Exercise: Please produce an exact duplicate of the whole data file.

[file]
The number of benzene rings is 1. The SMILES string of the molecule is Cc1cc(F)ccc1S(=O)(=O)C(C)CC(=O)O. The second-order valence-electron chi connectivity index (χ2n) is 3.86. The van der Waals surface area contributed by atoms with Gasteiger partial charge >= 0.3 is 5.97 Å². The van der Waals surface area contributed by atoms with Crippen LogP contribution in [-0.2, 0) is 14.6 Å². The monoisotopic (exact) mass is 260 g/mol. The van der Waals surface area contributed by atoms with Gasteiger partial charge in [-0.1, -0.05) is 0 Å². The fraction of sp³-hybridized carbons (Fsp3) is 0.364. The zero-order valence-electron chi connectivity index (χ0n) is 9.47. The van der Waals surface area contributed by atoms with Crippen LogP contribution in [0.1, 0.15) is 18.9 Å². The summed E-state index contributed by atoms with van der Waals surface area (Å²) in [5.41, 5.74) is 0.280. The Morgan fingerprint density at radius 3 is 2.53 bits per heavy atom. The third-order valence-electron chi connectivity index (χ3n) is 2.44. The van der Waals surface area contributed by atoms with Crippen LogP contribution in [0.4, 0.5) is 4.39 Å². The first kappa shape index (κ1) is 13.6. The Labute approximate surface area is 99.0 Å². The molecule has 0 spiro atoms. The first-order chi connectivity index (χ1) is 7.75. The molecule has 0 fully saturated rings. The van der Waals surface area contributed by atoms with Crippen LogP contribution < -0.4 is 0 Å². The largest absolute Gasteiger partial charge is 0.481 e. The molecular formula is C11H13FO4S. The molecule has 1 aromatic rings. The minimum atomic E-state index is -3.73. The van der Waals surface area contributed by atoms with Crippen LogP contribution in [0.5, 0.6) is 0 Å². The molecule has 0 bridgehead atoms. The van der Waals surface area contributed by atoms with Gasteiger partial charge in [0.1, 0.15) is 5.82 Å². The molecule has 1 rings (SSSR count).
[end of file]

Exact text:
The number of benzene rings is 1. The SMILES string of the molecule is Cc1cc(F)ccc1S(=O)(=O)C(C)CC(=O)O. The second-order valence-electron chi connectivity index (χ2n) is 3.86. The van der Waals surface area contributed by atoms with Gasteiger partial charge >= 0.3 is 5.97 Å². The van der Waals surface area contributed by atoms with Crippen LogP contribution in [-0.2, 0) is 14.6 Å². The monoisotopic (exact) mass is 260 g/mol. The van der Waals surface area contributed by atoms with Gasteiger partial charge in [-0.1, -0.05) is 0 Å². The fraction of sp³-hybridized carbons (Fsp3) is 0.364. The zero-order valence-electron chi connectivity index (χ0n) is 9.47. The van der Waals surface area contributed by atoms with Crippen LogP contribution in [0.1, 0.15) is 18.9 Å². The summed E-state index contributed by atoms with van der Waals surface area (Å²) in [5.41, 5.74) is 0.280. The Morgan fingerprint density at radius 3 is 2.53 bits per heavy atom. The third-order valence-electron chi connectivity index (χ3n) is 2.44. The van der Waals surface area contributed by atoms with Crippen LogP contribution in [0.4, 0.5) is 4.39 Å². The first kappa shape index (κ1) is 13.6. The Labute approximate surface area is 99.0 Å². The molecule has 0 spiro atoms. The first-order chi connectivity index (χ1) is 7.75. The molecule has 0 fully saturated rings. The van der Waals surface area contributed by atoms with Crippen LogP contribution < -0.4 is 0 Å². The largest absolute Gasteiger partial charge is 0.481 e. The molecular formula is C11H13FO4S. The molecule has 1 aromatic rings. The minimum atomic E-state index is -3.73. The van der Waals surface area contributed by atoms with Crippen LogP contribution in [0.5, 0.6) is 0 Å². The molecule has 0 bridgehead atoms. The van der Waals surface area contributed by atoms with Gasteiger partial charge in [0.1, 0.15) is 5.82 Å². The molecule has 1 rings (SSSR count).